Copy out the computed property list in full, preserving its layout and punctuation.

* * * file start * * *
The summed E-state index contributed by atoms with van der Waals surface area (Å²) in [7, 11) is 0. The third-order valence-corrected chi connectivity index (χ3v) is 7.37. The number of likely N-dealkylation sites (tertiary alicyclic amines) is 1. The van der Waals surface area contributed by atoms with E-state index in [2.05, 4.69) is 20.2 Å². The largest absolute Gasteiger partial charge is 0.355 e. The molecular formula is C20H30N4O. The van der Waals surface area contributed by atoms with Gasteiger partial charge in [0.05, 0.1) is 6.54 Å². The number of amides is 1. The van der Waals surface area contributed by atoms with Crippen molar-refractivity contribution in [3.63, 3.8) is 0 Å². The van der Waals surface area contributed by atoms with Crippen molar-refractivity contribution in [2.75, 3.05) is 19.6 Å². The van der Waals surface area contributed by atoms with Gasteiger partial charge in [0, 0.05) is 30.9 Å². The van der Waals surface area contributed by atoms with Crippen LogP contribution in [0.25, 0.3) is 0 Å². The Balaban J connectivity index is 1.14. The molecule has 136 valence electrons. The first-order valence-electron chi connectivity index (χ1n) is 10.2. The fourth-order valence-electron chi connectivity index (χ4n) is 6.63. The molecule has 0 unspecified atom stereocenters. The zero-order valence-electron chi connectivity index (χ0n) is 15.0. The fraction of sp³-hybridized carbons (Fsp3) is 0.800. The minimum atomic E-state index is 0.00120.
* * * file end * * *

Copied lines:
The summed E-state index contributed by atoms with van der Waals surface area (Å²) in [7, 11) is 0. The third-order valence-corrected chi connectivity index (χ3v) is 7.37. The number of likely N-dealkylation sites (tertiary alicyclic amines) is 1. The van der Waals surface area contributed by atoms with E-state index in [2.05, 4.69) is 20.2 Å². The largest absolute Gasteiger partial charge is 0.355 e. The molecular formula is C20H30N4O. The van der Waals surface area contributed by atoms with Gasteiger partial charge in [0.05, 0.1) is 6.54 Å². The number of amides is 1. The van der Waals surface area contributed by atoms with Crippen molar-refractivity contribution in [3.63, 3.8) is 0 Å². The van der Waals surface area contributed by atoms with Crippen molar-refractivity contribution in [2.75, 3.05) is 19.6 Å². The van der Waals surface area contributed by atoms with Gasteiger partial charge in [0, 0.05) is 30.9 Å². The van der Waals surface area contributed by atoms with Crippen LogP contribution in [0.25, 0.3) is 0 Å². The Balaban J connectivity index is 1.14. The molecule has 136 valence electrons. The first-order valence-electron chi connectivity index (χ1n) is 10.2. The fourth-order valence-electron chi connectivity index (χ4n) is 6.63. The molecule has 0 unspecified atom stereocenters. The zero-order valence-electron chi connectivity index (χ0n) is 15.0. The fraction of sp³-hybridized carbons (Fsp3) is 0.800. The minimum atomic E-state index is 0.00120.